Many works in the exhibition do not have a pedestal but rather sit directly on the floor. This is a precise curatorial choice, which follows closely the artist’s intentions as he gradually abandoned the use of plinths from the 1960s onwards. Cavaliere was moving against the old-fashioned aestheticist assumption that the work of art and the spectator inhabit different levels of reality. On the one hand, the viewer is set in the material world, subject to transition, while the work of art is eternal and as such physically detached from the ground through the plinth. Moreover, the pedestal also elevates the artefact as an object to be venerated and admired like an idol. All these features emphasise the exceptionality of the work of art and distance it from the audience. This is particularly true in the case of sculpture, traditionally associated to solid and lasting materials (think for instance of the poet Horace, who once wrote “I have created a monument more lasting than bronze” to emphasise the eternal fame of his works). On the contrary, Cavaliere’s oeuvre emphasises the transitory and changing status of the work of art, which is set on the same level as the viewer. The choice of unstable materials, such as silver, indicates the will to introduce an element of chance in the field of sculpture, thus challenging the traditional borders of this art form.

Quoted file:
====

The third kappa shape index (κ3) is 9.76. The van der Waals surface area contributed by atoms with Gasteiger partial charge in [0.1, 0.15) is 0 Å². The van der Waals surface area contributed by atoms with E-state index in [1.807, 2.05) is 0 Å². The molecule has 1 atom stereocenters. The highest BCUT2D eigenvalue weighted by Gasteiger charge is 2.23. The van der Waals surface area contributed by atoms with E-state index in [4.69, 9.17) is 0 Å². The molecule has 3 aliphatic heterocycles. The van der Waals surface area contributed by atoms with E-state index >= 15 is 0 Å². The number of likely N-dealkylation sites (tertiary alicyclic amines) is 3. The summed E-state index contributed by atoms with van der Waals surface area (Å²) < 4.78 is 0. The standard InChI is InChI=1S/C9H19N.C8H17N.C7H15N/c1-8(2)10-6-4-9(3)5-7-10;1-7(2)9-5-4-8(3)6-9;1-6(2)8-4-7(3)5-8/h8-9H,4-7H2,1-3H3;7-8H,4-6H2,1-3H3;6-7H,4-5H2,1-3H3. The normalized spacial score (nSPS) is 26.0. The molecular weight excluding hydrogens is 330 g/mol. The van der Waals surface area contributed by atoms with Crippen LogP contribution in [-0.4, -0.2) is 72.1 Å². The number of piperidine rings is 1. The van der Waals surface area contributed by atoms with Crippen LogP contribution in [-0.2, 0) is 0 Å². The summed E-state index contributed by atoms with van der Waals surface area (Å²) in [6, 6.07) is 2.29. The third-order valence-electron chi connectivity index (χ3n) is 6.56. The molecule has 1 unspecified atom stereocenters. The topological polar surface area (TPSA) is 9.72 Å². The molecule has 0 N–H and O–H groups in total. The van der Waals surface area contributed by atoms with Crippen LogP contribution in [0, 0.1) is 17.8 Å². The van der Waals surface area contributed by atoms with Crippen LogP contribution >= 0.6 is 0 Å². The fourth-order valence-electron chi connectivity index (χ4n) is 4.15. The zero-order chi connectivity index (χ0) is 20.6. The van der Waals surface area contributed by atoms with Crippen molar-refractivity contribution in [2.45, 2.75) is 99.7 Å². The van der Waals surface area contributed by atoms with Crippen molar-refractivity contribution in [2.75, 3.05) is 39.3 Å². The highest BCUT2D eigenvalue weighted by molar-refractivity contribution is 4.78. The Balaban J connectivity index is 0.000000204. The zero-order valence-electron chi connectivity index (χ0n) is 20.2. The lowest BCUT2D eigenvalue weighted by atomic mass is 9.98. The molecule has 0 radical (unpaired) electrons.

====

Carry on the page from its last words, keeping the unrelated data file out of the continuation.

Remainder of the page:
In The Green Universe, the viewer is allowed to circulate around the works of art and watch them closely without the conceptual mediation of the pedestal. The visitor can thus inspect the minute details crafted by Cavaliere’s technical expertise. The shape of each leaf, the branches’ contorted shapes, the shiny surface of the fruits create images of great visual impact and beauty. Cavaliere’s artistic value lies in his ability to evoke the same emotions and sensations that one would feel in front of nature itself. The unicity of these works stems from the illusion of lightness and organic texture that is inspired by the reworking of the material, which loses the distinctive look of metal and acquires a totally new identity.
The Green Universe takes place along with other important events celebrating Italian art in Milan, such as the anthological show of the abstract painter Pino Pinelli at Palazzo Reale. This is a positive signal coming from public institutions, as they appear willing to promote the production of modern and contemporary Italian artists, whose great art-historical importance has sometimes been obscured by international phenomena coming from the United States or France. Throughout the twentieth century, Italy generated great creatives who left a significant legacy in the field of abstract painting, pop, and conceptual art. Nonetheless, Italian institutions have often preferred exhibitions based on renowned foreign artists, already well known and thus easier to propose to a big audience, instead of promoting our own local tradition, which is in most cases as just as valuable.